We often see them on safari and they are a great indicator of where we might find lions, as they will hang around a kill waiting for their turn to clean up.
By finishing off the carcasses left by predators and even more importantly those of diseased animals, vultures prevent the spread of life-threatening diseases, which makes them an invaluable component in maintaining the balance.
Well that’s the nature lesson over, but to put my conservationist hat on for a moment, it is their decline that is a major concern. We all need to support vulture conservation efforts such as those at the Moholoholo Wildlife Rehabilitation Centre.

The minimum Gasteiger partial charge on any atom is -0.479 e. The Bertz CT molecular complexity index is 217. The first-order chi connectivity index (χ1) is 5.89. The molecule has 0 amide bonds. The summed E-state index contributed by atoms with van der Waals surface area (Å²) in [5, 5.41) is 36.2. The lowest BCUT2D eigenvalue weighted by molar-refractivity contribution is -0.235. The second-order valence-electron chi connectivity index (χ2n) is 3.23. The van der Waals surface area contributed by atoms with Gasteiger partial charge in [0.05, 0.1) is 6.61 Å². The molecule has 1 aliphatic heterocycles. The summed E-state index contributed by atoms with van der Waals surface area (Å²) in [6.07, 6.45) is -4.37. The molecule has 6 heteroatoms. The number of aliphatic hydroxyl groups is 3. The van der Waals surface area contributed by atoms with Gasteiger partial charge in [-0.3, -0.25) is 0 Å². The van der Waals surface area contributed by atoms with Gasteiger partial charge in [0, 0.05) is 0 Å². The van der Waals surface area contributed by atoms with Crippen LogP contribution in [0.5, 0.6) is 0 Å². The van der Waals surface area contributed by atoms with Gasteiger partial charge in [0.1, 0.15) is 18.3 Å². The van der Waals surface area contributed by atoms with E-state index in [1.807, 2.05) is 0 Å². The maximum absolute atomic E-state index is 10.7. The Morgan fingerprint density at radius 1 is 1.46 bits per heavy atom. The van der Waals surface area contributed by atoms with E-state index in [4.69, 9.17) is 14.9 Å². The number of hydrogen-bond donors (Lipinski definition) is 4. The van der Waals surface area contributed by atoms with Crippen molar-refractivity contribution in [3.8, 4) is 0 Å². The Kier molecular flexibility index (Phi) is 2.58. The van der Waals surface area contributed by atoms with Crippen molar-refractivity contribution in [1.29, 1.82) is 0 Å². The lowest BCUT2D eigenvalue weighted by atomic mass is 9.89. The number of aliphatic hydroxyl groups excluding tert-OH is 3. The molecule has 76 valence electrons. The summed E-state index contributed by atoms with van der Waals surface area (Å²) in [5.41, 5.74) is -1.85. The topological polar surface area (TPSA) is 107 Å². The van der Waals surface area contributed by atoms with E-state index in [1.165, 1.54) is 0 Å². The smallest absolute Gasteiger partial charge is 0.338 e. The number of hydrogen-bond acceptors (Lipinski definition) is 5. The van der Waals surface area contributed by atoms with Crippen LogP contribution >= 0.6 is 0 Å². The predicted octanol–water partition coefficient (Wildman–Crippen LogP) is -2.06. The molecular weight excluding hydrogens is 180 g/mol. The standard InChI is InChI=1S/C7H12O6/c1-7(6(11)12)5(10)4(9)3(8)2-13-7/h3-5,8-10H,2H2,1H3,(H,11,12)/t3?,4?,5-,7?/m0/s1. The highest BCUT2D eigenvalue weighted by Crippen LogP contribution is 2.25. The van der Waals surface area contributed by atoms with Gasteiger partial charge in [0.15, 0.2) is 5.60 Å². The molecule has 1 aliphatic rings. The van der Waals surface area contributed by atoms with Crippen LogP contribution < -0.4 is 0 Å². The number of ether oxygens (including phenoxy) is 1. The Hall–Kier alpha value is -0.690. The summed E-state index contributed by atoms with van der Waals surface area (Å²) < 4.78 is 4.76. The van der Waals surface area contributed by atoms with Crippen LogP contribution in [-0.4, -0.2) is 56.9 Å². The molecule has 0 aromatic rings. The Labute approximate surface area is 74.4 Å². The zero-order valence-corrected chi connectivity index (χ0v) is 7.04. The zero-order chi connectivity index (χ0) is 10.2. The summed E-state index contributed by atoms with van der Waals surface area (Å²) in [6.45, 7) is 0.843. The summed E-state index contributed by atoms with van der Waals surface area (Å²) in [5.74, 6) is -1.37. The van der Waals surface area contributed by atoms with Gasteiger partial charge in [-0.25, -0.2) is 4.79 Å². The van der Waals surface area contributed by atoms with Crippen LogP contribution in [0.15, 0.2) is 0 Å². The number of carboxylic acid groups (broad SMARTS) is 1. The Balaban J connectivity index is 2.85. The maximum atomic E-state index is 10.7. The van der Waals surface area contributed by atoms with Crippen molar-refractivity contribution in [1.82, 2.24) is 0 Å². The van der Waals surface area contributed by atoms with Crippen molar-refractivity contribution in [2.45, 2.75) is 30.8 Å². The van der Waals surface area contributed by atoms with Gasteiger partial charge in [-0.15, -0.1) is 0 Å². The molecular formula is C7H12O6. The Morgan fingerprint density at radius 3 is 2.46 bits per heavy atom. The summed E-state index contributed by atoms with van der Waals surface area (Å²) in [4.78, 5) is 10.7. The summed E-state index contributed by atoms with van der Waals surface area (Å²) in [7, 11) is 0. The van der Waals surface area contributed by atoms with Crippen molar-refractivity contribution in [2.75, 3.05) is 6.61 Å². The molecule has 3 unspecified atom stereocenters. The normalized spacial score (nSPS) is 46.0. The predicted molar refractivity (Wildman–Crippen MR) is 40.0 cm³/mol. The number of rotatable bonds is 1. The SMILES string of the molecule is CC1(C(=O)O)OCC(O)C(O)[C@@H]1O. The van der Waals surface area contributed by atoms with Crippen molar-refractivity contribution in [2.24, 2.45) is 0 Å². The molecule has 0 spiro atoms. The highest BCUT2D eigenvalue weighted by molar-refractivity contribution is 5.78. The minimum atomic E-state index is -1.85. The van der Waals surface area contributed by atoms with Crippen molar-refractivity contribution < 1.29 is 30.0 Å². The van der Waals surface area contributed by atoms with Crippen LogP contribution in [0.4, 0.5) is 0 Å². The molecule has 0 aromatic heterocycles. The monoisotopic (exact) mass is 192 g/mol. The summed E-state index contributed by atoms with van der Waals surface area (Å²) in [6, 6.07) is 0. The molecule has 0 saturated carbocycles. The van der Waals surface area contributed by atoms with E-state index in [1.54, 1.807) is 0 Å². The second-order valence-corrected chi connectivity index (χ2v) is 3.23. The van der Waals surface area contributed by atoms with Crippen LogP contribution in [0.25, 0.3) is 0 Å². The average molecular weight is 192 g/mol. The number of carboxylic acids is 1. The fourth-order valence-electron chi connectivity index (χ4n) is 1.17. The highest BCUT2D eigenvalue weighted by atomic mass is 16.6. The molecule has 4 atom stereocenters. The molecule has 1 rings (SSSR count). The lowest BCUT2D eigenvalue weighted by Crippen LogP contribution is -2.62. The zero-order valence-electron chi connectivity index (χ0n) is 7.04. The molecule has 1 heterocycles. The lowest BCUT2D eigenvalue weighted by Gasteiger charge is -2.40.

We visit Moholoholo as part of our safaris and also assist them in various conservation initiatives. Our visits are very popular and often we are lucky to go behind the scenes and see the parts of their operation that aren’t open to the general public. After all that is part of what makes our safaris different.
Moholoholo have a vulture restaurant. No not a themed eating place for us humans, but an area of bush, where they regularly leave meat and old carcasses for vultures to feed on. It’s quite a sight to see hundreds of Vultures and Marabou storks in a feeding frenzy around a carcass.
Each species has its own place in the (excuse the pun) pecking order, taking turns to feed. The Moholoholo team have had some amazing success in rehabilitating (literally) hundreds of Vultures before releasing them back to the wild.
Long may they continue.
Written by Will Fox